Thabiti Anyabwile, What is a Healthy Church Member?, (pgs. 70-71) quote from Dietrich Bonhoeffer, Life Together.
Baptism reflects all three aspects of a disciple’s identity [rational, relational, and missional], with particular emphasis on missional. First, baptism is a sign that we have learned the gospel. It signifies our identification with Christ in his death as we are lowered into his “watery grave,” and identification with his life, where we are raised up into his resurrection life (Rom 6:4).
Second, we are baptized into two overlapping communities. The first is the divine community of the Trinity: “Baptizing them in the name of the Father and the Son and the Holy Spirit” (Matt 28:19). The second community is the church: “For in one spirit we were all baptized into one body” (1 Cor 12:13). Baptism results in a new spiritual family–the family of the Trinity.
Third, baptism is missional because it is the outcome of obedience to the Gospel Commission. If sent disciples don’t share the gospel in the power and authority of Jesus, then people don’t get to respond by repentance, faith and baptism.
In a sense, baptism is the end of the Gospel Commission and, at the same time, it is its beginning. Baptism begins our participation in wonderful gospel mission. Whenever someone is baptized, another disciple is sent in the power and authority of Jesus to join the mission of making disciples of all nations.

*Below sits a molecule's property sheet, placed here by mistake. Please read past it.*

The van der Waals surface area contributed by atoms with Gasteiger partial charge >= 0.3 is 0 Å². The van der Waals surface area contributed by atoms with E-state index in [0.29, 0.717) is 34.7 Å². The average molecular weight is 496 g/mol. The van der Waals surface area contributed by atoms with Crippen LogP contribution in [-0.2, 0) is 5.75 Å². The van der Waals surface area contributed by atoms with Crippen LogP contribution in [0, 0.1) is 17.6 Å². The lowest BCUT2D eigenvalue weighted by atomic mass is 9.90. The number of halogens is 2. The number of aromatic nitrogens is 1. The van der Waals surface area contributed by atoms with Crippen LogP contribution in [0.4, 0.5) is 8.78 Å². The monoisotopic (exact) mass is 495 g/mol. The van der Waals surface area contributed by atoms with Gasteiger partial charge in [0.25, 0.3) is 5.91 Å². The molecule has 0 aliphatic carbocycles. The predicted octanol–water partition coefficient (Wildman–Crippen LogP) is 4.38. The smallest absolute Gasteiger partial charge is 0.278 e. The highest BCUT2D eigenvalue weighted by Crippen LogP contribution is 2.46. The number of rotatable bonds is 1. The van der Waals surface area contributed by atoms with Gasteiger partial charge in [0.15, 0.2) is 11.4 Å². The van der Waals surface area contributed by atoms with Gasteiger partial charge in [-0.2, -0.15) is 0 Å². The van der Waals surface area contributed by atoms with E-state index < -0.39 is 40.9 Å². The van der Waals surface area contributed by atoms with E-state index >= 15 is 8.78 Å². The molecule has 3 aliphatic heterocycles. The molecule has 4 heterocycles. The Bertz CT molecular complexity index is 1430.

Jonathan K. Dodson, Gospel-Centered Discipleship (pg. 32-33).
So, first of all, Christians must be like their neighbors in the food they eat and clothes they wear, their dialect, general appearance, work life, recreational and cultural activities, and civic engagement. They participate fully in life with their neighbors. Christians should also be like their neighbors with regard to excellence. That is, Christians should be very good at what others want to be good at. They should be skillful, diligent, resourceful, and disciplined.
Second, Christians must be also unlike their neighbors. In key ways, the early Christians were startlingly different from their neighbors; it should be no different for us today. Christians should be marked by integrity. Believers must be known for being scrupulously honest, transparent, and fair. Followers of Christ should also be marked by generosity. If employers, they should take less personal profit so customers and employees have more pay. As citizens, they should be philanthropic and generous with their time and with the money they donate for the needy. They should consider living below their potential lifestyle level. Believers should also be known for their hospitality, welcoming others into their homes, especially neighbors and people with needs. They should be marked by sympathy and avoid being known as self-serving or even ruthless in business or personal dealings. They should be marked by an unusual willingness to forgive and seek reconciliation, not by a vengeful or spiteful spirit.
Timothy J. Keller, Center Church: Doing Balanced, Gospel-Centered Ministry in Your City (pg. 282-283).